“About a month before I got out of the Marine Corps, Coach Bell called me and said, 'Hey, I heard you're getting out and I'd love to have you.' I absolutely wanted to play football again. I missed football and I loved it. So we went from there.”

Bell said that he recruited Morrisey when he was a high school senior, but those efforts were for naught.

“My dad was a marine, so that was something I wanted to do since I could remember,” Morrisey said. “I knew going out of high school that I had to enlist, so I went that route.”

That enlistment added to the family legacy. He followed his dad, Brian Sr., and uncle, Steve, into the Marines. His brother, Matthew, has added to that tradition.

While serving with the 11th Marine Expedition Unit, Morrisey said he was sent to Thailand, Kuwait, Jordan, Malaysia and Japan, among other deployments.

“Seeing the world was a great experience and something I think I definitely needed to see how the world is actually run and how it works and whatnot,” Morrisey said. “It gives you a new perspective on the homeland and a new appreciation for America, absolutely.”

The adjustment to a new life is still ongoing, admitting he misses that life “every single day.

“I miss the absolute hell out of it,” he said. “Being a team leader and a squad leader in a Marine infantry unit was the best job I'll ever have. I absolutely loved every second of it.”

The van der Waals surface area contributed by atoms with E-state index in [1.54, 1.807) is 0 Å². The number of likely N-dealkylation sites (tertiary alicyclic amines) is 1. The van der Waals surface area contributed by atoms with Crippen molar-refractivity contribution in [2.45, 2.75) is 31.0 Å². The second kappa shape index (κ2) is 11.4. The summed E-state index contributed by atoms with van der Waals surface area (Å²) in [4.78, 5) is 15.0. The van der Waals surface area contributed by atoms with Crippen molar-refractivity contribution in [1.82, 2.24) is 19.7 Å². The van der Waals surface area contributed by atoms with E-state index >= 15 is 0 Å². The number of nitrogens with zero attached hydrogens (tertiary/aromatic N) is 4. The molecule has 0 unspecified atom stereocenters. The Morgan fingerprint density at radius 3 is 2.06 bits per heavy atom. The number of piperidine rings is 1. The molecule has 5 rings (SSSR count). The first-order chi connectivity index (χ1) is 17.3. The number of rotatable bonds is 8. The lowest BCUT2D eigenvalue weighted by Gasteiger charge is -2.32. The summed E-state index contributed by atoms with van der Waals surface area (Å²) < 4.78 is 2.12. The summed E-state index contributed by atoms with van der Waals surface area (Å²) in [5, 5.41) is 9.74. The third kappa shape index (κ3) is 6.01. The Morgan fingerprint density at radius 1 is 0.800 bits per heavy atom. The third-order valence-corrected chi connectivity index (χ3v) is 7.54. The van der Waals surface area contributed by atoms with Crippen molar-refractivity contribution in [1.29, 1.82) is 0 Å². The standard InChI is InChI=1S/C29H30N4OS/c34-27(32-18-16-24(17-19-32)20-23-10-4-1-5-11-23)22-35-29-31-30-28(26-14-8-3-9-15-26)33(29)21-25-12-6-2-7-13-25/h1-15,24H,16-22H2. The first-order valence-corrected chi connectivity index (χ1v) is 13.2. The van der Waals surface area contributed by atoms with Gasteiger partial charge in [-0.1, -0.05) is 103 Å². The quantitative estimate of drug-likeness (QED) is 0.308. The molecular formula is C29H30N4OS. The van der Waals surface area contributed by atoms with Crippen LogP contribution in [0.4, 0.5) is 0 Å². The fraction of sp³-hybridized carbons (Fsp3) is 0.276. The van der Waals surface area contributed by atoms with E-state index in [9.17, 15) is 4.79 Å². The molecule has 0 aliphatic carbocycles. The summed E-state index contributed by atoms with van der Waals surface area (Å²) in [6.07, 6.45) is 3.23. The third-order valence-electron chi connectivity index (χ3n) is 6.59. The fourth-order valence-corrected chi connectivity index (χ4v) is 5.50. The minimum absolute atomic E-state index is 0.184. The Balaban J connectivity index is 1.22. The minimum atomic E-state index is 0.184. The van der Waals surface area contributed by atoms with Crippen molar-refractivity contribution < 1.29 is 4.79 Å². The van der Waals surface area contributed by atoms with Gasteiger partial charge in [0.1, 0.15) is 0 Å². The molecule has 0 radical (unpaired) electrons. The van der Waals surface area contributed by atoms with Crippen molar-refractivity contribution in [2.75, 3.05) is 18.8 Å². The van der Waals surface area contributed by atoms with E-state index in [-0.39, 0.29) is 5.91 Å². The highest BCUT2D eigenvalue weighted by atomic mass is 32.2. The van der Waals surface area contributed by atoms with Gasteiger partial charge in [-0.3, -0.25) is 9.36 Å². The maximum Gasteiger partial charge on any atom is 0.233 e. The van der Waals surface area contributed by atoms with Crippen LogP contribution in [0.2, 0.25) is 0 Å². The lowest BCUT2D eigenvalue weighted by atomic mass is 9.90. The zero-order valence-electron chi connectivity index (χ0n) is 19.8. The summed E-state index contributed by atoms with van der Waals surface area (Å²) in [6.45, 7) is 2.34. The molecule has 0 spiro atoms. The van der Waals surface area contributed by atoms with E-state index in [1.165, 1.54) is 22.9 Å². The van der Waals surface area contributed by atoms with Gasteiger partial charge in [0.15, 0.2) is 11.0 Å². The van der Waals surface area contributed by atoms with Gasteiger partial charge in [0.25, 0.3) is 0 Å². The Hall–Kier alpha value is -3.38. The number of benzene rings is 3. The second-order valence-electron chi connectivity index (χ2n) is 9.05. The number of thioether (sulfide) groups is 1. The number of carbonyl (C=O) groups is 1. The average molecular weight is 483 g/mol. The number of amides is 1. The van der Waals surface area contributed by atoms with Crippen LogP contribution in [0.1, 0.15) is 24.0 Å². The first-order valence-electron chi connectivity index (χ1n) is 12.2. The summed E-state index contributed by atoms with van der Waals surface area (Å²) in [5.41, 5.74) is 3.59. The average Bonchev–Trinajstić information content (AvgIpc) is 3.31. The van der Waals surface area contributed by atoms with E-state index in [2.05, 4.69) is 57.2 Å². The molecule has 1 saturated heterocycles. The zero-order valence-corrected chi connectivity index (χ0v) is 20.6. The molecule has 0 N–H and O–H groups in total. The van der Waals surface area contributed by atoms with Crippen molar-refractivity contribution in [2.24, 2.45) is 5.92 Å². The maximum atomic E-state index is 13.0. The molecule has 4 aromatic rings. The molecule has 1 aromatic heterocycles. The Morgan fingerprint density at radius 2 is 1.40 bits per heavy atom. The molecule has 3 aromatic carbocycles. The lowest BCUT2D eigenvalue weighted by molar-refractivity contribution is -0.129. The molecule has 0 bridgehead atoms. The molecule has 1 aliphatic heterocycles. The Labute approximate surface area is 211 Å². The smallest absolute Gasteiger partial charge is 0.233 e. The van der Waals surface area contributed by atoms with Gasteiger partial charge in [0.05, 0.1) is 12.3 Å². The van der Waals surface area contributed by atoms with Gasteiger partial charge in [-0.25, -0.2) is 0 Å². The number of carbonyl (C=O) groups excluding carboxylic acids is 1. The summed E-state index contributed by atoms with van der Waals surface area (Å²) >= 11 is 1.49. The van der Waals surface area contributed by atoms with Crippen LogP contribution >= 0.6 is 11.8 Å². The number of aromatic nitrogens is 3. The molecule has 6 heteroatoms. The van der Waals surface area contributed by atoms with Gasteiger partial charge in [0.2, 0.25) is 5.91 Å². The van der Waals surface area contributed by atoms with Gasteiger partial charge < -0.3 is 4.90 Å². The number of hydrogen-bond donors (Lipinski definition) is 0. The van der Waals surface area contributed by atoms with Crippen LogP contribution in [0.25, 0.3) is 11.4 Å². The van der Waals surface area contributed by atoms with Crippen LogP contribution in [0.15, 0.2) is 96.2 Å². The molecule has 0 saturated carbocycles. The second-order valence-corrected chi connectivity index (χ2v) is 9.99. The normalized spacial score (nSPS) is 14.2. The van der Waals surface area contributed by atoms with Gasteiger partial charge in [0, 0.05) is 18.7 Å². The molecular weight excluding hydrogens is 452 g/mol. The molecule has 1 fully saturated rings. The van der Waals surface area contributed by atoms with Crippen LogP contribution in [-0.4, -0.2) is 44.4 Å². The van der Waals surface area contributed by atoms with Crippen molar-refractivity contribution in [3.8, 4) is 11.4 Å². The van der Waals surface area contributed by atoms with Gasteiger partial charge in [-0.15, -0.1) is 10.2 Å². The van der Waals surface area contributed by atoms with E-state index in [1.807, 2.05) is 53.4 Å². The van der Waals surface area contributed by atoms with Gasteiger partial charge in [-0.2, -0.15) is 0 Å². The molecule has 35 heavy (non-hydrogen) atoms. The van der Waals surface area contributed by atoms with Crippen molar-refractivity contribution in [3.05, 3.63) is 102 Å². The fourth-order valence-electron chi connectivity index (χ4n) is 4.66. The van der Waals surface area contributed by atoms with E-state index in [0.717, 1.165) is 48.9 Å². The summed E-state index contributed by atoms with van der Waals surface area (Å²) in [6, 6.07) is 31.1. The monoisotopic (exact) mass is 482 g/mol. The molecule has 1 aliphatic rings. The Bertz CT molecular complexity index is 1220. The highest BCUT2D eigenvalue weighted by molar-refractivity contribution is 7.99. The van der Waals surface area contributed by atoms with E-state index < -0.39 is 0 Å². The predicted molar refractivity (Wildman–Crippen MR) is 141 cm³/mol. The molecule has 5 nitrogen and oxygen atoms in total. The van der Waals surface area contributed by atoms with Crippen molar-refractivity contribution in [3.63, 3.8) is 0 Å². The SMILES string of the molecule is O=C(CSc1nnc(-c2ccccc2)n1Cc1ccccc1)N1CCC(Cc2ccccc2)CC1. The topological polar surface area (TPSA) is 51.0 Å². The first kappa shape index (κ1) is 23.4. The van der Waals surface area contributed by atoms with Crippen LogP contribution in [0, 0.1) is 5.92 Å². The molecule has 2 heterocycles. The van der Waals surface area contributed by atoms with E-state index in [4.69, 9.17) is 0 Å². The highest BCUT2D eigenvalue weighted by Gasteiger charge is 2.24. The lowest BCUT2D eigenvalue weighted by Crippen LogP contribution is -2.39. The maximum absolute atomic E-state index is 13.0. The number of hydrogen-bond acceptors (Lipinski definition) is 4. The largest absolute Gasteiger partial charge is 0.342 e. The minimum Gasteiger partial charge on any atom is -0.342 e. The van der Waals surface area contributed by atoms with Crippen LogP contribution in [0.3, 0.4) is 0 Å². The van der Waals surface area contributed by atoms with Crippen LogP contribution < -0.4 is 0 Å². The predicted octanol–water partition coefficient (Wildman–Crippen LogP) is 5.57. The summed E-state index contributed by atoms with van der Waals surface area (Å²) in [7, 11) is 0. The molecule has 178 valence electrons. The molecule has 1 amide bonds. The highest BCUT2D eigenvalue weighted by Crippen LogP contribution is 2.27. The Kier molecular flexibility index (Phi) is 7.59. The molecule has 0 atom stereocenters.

But being back on the football field and studying kinesiology in hopes of someday becoming a strength and conditioning coordinator for a football program is helping fill that void.

“I love this. This has been an absolute blast,” he said of getting back in the pads and adjusting to life in new trenches. “I love playing for Coach Bell and this program and what they've got going on and competing with the guys. This is awesome.”

After being a 190-pound running back and defensive back for the Pioneers, another shift has taken place for Morrisey. He is learning a new position, playing a mostly blocking tight end (he has one catch for five yards so far this season). He said he has also been incorporated into a few special defensive packages.

“Going from mainly having the ball in your hand and attacking the line of scrimmage to knowing the guy across from you is a one-on-one battle ... it is different,” Morrisey said. “The footwork is different, the techniques, everything is different. But I kind of like it a little bit more because it's more man-to-man ... and I love that aspect of it.”

He said the “football itch” was too big to ignore and this is definitely satisfying those needs even when he hits a bump or two. Like when he was enlisted, he now has a different team to rely on and appreciates everything that is being done for him.

“I just tried to come in and be friendly and they have been nothing but supportive of the difficult transition from military to civilian life for me,” he said of his new teammates and coaches. “I can't thank them enough; they've been an absolute blessing in my life and I love every single one of them.”